Social passions, like the selfish, sometimes drop their character, and become instinctive. It is not unusual to find anger and fear respecting others so excessive, as to operate blindly and impetuously, precisely as where they are selfish.
Emotions caused by Fiction.`
THE attentive reader will observe, that hitherto no fiction hath been assigned as the cause of any passion or emotion: whether it be a being, action, or quality, that moveth us, it is supposed to be really existing. This observation shows that we have not yet completed our task; (because passions, as all the world know, are moved by fiction as well as by truth. In judging beforehand of man, so remarkably addicted to truth and reality, one should little dream that fiction can have any effect upon him; but man's intellectual faculties are not sufficiently perfect to dive far even into his own nature. I shall take occasion afterward to show, that the power of fiction to generate passion is an admirable contrivance, subservient to excellent purposes in the mean time, we must try to unfold the means that give fiction such influence over the mind.
That the objects of our external senses really exist in the way and manner we perceive, is a branch of intuitive knowledge: when I see a man walking, a tree growing, or cattle grazing, I cannot doubt but that these objects are really what they appear to be: if I be a spectator of any transaction or event, I have a conviction of the real existence of the persons engaged, of their words, and of their actions. Nature determines us to rely on the veracity of our senses; for otherwise they could not in any degree answer their end, that of laying open things existing and passing around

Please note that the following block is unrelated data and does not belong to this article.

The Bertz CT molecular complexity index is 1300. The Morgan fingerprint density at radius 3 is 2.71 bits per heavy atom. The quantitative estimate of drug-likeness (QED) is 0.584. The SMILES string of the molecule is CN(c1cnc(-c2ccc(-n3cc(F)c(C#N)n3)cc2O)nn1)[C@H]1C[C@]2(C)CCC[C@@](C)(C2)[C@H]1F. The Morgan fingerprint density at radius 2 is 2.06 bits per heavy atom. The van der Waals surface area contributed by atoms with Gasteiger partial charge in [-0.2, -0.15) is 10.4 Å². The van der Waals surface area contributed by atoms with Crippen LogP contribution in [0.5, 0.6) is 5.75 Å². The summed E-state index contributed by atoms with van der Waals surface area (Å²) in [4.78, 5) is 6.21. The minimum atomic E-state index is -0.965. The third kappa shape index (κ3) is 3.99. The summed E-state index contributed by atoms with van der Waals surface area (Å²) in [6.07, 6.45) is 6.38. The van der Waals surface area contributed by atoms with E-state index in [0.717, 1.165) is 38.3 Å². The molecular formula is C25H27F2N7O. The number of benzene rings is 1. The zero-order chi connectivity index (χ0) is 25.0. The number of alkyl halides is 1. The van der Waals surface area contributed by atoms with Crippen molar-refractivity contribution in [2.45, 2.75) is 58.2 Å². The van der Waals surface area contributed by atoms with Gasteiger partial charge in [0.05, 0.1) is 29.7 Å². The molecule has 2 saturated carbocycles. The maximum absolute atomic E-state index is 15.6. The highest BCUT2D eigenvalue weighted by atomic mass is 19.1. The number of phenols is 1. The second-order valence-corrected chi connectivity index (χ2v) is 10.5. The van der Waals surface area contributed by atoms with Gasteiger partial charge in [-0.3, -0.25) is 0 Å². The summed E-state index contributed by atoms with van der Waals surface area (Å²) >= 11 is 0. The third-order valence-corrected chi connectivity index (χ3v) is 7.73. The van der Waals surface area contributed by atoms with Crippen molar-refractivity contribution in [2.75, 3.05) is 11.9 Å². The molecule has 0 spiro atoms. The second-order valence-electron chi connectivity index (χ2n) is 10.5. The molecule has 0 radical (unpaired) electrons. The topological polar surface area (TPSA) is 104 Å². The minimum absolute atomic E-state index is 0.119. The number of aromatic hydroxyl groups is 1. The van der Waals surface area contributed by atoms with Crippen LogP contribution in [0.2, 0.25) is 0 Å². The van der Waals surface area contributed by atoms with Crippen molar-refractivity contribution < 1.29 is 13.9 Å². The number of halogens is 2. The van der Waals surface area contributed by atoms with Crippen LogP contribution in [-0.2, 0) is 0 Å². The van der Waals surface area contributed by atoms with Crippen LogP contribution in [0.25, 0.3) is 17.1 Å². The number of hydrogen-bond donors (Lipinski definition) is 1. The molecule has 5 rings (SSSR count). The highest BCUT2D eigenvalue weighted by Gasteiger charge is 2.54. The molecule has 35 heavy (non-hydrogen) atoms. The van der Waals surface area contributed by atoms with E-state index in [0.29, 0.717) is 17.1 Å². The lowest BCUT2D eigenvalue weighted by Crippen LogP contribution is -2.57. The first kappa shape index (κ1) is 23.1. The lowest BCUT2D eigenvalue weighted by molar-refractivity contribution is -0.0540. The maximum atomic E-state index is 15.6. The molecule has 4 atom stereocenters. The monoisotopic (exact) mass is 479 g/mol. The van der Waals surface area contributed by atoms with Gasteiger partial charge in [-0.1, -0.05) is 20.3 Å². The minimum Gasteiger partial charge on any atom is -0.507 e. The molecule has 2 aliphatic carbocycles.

By the power of memory, a thing formerly seen may be recalled to the mind with different degrees of accuracy. We commonly are satisfied with a slight recollection of the capital circumstances; and, in such recollection, the thing is not figured as in our view, nor any image formed: we retain the consciousness of our present situation, and barely remember that formerly we saw that thing. But with respect to an interesting object or event that made a strong impression, I am not satisfied with a cursory review, but must dwell upon every circumstance. I am imperceptibly converted into a spectator, and perceive every particular passing in my presence, as when I was in reality a spectator. For example, I saw yesterday a beautiful woman in tears for the loss of an only child, and was greatly moved with her distress; not satisfied with a slight recollection or bare remembrance, I ponder upon the melancholy scene: conceiving myself to be in the place where I was an eye-witness, every circumstance appears to me as at first: I think I see the woman in tears, and hear her moans. Hence it may be justly said, that in a complete idea of memory there is no past nor future: a thing recalled to the mind with the accuracy I have been describing, is perceived as in our view, and consequently as existing at present. Past time makes part of an incomplete idea only: I remember or reflect, that some years ago I was at Oxford, and saw the first stone laid of the Ratcliff library; and I remember that, at a still greater distance of time, I heard a debate in the House of Commons about a standing army.
Lamentable is the imperfection of language, almost in every particular that falls not under external sense. I am talking of a matter exceedingly clear in the perception: and yet I find no small